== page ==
No Rush Purchases as Japan Expects Another Sales Tax Hike
Japan is planning a sales tax hike for October but it is not expecting any undesirable effects.
2019 see’s a Prime Minister Shinzo Abe who is trying to keep his currently weak economy expanding by increasing sales tax but he wants to avoid an economic shock similar to the one following the 2014 hike. So far demand for houses, consumer goods and cars, indicators of panic buying, has not picked up since he announced the sales tax hike.
Japan’s economy is suffering from a growing debt burden, a fall in worldwide tech demand, and effects of trade tensions between China and the U.S. Consumer sentiment is already worsening but it’s not easy to tell how the economy will react to the sales tax increase. However, the government hopes to soften the effects of the increase by giving tax breaks on car and house purchases and rebates for cashless payments in order to encourage continued spending.
The U.S. and Japan Might Hold Trade Talks Later in July
Officials at vice-minister level in the United States and Japan met on Friday July 12th where they agreed to hold trade negotiations on automobiles and agricultural products possibly between 24 and 26 July. The negotiations started mid-April and so far, there have been agreements on tariffs for all products on bilateral trade. On July 12th they agreed on a number of things including what the ministers, senior officials and working level officials will handle at the negotiations.
The meeting to be held in Washington from July 24th will be attended by senior and working level officials from the Japanese ministries of finance, trade, agriculture and foreign affairs. The U.S. will be represented by senior officials from the Department of Agriculture and the Office of the U.S. Trade Representative.
This meeting of the officials will possibly be followed by several ministerial meetings starting in early August. These meetings are expected to produce results before the two heads of state meet in late September.
Japan’s Current Account Surplus Declined by 15.8% Due to Weak Exports to China
According to the Japanese government data released on Monday July 8th, the current account surplus fell to 15.8% in May as exports to China went down amidst U.S.-China trade tensions. While Japan has enjoyed a continuous surplus for 59 months, the surplus has fallen for the third consecutive month.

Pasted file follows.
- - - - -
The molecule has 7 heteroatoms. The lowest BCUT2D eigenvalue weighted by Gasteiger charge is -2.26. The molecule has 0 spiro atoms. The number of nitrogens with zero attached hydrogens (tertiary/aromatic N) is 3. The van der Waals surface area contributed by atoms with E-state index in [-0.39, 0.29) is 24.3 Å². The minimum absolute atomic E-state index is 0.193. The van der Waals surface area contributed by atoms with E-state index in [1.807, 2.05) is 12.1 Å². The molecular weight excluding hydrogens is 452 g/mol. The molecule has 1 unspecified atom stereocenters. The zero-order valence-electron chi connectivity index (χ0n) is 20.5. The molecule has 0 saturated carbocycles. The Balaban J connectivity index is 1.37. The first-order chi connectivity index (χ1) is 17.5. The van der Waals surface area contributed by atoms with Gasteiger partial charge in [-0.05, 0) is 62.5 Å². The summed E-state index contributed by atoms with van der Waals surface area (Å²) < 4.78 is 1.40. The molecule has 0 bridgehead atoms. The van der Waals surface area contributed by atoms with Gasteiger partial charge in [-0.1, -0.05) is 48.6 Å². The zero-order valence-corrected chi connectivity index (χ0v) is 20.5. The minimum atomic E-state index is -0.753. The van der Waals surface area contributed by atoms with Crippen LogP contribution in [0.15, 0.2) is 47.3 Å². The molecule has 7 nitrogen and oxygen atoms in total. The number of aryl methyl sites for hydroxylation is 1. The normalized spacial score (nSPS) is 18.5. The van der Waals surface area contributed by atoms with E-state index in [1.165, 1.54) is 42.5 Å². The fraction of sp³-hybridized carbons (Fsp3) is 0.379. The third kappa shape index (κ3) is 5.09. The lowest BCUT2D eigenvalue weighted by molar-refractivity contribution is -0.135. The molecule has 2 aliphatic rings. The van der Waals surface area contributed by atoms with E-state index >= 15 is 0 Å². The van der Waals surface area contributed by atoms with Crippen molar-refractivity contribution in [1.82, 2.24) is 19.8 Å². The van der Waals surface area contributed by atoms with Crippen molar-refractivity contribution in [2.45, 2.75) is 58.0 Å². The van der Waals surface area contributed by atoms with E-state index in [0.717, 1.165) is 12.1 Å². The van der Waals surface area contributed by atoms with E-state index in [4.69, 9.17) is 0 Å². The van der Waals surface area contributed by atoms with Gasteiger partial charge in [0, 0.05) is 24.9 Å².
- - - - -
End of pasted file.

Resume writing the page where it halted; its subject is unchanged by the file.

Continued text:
A number of factors contributed to the decline. Though Japan enjoys a goods trade surplus with the U.S., it posted a goods trade deficit of ¥650.9 billion because of weak exports to China and South Korea. Exports fell by 6.3% from the previous year because of lower demand for automobile parts in China and semiconductor manufacturing devices in South Korea and China. Imports fell by 0.9% to ¥6.57 trillion because of less shipments of liquified natural gas to Japan.
What has kept Japan’s current account in surplus for a long time is solid income from foreign investments, service trade and travel which together recorded a total surplus of ¥2.627 trillion.
BOJ’s Deputy Governor Will Consider All Options if More Easing is Required
On Friday July 5th, the Deputy Governor of the Bank of Japan, Masayoshi Amamiya, said he will look at all possible options, including deepening negative interest, in order to stimulate the economy. Later he said, at the Reuters Newsmaker event, “For now, our baseline scenario is that Japan’s economy will continue to expand moderately and gradually push up inflation to our target. The Japanese economy is suffering under the U.S.-China trade tension.
The BOJ is considering four options: accelerating money printing, deepening negative interest, ramping up asset buying and cutting its o% long-term bond yield target. Though financial institutions are not happy with the negative interest rate which is hurting their margins, the deputy governor said he will not rule it out. Some analysts predict the BOJ could ease monetary policy any time now at this month’s rate review.
WTO Discussing Japan Trade Restrictions to Korea
The World Trade Organization (WTO) is discussing Japan’s restrictions on South Korea before Japan implements more restrictions in August. On July 4, Japan decided to restrict exports to South Korea of hydrogen fluoride, photoresists and fluorinated polyimide. Korea, which is disputing the restriction, reported the matter to the WTO after failing to organize talks with Japan. Korea is hoping to have the restrictions revoked as they violate WTO standards. A resolution will not be sought on the first day of the meeting but there is hope for a dispute settlement. South Korea has sent Kim Seung-ho, chief of the office of international trade and legal affairs to represent it.